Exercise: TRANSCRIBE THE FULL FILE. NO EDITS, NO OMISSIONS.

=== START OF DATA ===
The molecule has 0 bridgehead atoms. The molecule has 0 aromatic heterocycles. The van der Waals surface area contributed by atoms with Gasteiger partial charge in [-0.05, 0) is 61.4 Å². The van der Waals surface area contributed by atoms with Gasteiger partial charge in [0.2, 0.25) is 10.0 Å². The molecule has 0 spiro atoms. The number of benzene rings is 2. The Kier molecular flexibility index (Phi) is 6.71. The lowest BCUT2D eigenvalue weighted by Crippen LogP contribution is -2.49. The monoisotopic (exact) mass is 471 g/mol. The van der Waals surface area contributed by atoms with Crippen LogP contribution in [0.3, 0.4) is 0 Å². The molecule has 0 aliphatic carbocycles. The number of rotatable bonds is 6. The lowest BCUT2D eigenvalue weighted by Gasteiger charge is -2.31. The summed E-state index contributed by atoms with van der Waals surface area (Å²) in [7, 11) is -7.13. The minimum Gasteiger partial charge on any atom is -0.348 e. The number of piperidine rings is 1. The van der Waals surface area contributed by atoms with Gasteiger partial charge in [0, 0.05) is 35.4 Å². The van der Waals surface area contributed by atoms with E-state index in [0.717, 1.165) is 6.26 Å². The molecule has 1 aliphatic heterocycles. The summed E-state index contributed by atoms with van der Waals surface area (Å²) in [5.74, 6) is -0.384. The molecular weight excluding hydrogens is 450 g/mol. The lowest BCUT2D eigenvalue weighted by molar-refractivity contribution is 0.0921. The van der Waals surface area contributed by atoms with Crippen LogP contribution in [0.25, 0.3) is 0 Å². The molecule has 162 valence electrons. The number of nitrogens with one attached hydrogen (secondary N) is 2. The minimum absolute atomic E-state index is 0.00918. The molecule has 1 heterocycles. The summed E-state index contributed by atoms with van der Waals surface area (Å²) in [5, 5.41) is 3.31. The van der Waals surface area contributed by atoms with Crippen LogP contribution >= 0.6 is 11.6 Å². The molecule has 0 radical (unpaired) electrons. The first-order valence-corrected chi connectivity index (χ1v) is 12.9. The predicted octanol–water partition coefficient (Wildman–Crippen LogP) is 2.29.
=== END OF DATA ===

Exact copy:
The molecule has 0 bridgehead atoms. The molecule has 0 aromatic heterocycles. The van der Waals surface area contributed by atoms with Gasteiger partial charge in [-0.05, 0) is 61.4 Å². The van der Waals surface area contributed by atoms with Gasteiger partial charge in [0.2, 0.25) is 10.0 Å². The molecule has 0 spiro atoms. The number of benzene rings is 2. The Kier molecular flexibility index (Phi) is 6.71. The lowest BCUT2D eigenvalue weighted by Crippen LogP contribution is -2.49. The monoisotopic (exact) mass is 471 g/mol. The van der Waals surface area contributed by atoms with Crippen LogP contribution in [0.3, 0.4) is 0 Å². The molecule has 0 aliphatic carbocycles. The number of rotatable bonds is 6. The lowest BCUT2D eigenvalue weighted by Gasteiger charge is -2.31. The summed E-state index contributed by atoms with van der Waals surface area (Å²) in [7, 11) is -7.13. The minimum Gasteiger partial charge on any atom is -0.348 e. The number of piperidine rings is 1. The van der Waals surface area contributed by atoms with Gasteiger partial charge in [0, 0.05) is 35.4 Å². The van der Waals surface area contributed by atoms with E-state index in [0.717, 1.165) is 6.26 Å². The molecule has 1 aliphatic heterocycles. The summed E-state index contributed by atoms with van der Waals surface area (Å²) in [5.74, 6) is -0.384. The molecular weight excluding hydrogens is 450 g/mol. The lowest BCUT2D eigenvalue weighted by molar-refractivity contribution is 0.0921. The van der Waals surface area contributed by atoms with Crippen LogP contribution in [0.25, 0.3) is 0 Å². The molecule has 162 valence electrons. The number of nitrogens with one attached hydrogen (secondary N) is 2. The minimum absolute atomic E-state index is 0.00918. The molecule has 1 heterocycles. The summed E-state index contributed by atoms with van der Waals surface area (Å²) in [5, 5.41) is 3.31. The van der Waals surface area contributed by atoms with Crippen LogP contribution >= 0.6 is 11.6 Å². The molecule has 0 radical (unpaired) electrons. The first-order valence-corrected chi connectivity index (χ1v) is 12.9. The predicted octanol–water partition coefficient (Wildman–Crippen LogP) is 2.29.